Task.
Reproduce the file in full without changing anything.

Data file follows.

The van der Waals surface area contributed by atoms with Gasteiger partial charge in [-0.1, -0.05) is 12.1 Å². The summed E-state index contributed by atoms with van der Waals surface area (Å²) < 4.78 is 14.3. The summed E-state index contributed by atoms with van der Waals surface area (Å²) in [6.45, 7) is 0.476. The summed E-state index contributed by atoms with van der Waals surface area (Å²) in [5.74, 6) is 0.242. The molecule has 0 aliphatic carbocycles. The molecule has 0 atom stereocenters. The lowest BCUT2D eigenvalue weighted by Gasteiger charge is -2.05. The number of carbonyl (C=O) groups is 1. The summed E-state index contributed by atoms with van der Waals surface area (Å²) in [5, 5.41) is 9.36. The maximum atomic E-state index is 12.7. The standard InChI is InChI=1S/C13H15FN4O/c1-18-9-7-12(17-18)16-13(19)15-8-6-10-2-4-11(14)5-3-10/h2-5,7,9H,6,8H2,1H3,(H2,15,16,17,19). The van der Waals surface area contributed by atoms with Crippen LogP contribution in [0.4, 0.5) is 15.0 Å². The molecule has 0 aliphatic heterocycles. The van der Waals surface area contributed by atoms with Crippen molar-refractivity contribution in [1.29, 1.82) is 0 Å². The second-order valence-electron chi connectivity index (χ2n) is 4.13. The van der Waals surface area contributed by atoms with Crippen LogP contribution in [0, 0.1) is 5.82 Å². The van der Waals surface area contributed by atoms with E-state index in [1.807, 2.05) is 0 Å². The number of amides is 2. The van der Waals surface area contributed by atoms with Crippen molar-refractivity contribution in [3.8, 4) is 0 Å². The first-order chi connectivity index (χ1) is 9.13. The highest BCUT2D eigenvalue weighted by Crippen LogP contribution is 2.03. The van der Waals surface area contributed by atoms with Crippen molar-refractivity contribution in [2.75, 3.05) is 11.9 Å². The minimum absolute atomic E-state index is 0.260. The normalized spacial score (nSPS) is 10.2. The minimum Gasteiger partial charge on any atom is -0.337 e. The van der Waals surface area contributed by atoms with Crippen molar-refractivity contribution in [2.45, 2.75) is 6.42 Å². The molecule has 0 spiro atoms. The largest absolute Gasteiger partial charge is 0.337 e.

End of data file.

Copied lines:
The van der Waals surface area contributed by atoms with Gasteiger partial charge in [-0.1, -0.05) is 12.1 Å². The summed E-state index contributed by atoms with van der Waals surface area (Å²) < 4.78 is 14.3. The summed E-state index contributed by atoms with van der Waals surface area (Å²) in [6.45, 7) is 0.476. The summed E-state index contributed by atoms with van der Waals surface area (Å²) in [5.74, 6) is 0.242. The molecule has 0 aliphatic carbocycles. The molecule has 0 atom stereocenters. The lowest BCUT2D eigenvalue weighted by Gasteiger charge is -2.05. The number of carbonyl (C=O) groups is 1. The summed E-state index contributed by atoms with van der Waals surface area (Å²) in [5, 5.41) is 9.36. The maximum atomic E-state index is 12.7. The standard InChI is InChI=1S/C13H15FN4O/c1-18-9-7-12(17-18)16-13(19)15-8-6-10-2-4-11(14)5-3-10/h2-5,7,9H,6,8H2,1H3,(H2,15,16,17,19). The van der Waals surface area contributed by atoms with Crippen LogP contribution in [0.4, 0.5) is 15.0 Å². The molecule has 0 aliphatic heterocycles. The van der Waals surface area contributed by atoms with Crippen molar-refractivity contribution in [1.29, 1.82) is 0 Å². The second-order valence-electron chi connectivity index (χ2n) is 4.13. The van der Waals surface area contributed by atoms with Crippen LogP contribution in [0, 0.1) is 5.82 Å². The van der Waals surface area contributed by atoms with E-state index in [1.807, 2.05) is 0 Å². The number of amides is 2. The van der Waals surface area contributed by atoms with Crippen molar-refractivity contribution in [3.8, 4) is 0 Å². The first-order chi connectivity index (χ1) is 9.13. The highest BCUT2D eigenvalue weighted by Crippen LogP contribution is 2.03. The van der Waals surface area contributed by atoms with Crippen molar-refractivity contribution in [2.75, 3.05) is 11.9 Å². The minimum absolute atomic E-state index is 0.260. The normalized spacial score (nSPS) is 10.2. The minimum Gasteiger partial charge on any atom is -0.337 e. The van der Waals surface area contributed by atoms with Crippen molar-refractivity contribution in [2.45, 2.75) is 6.42 Å². The molecule has 0 spiro atoms. The largest absolute Gasteiger partial charge is 0.337 e.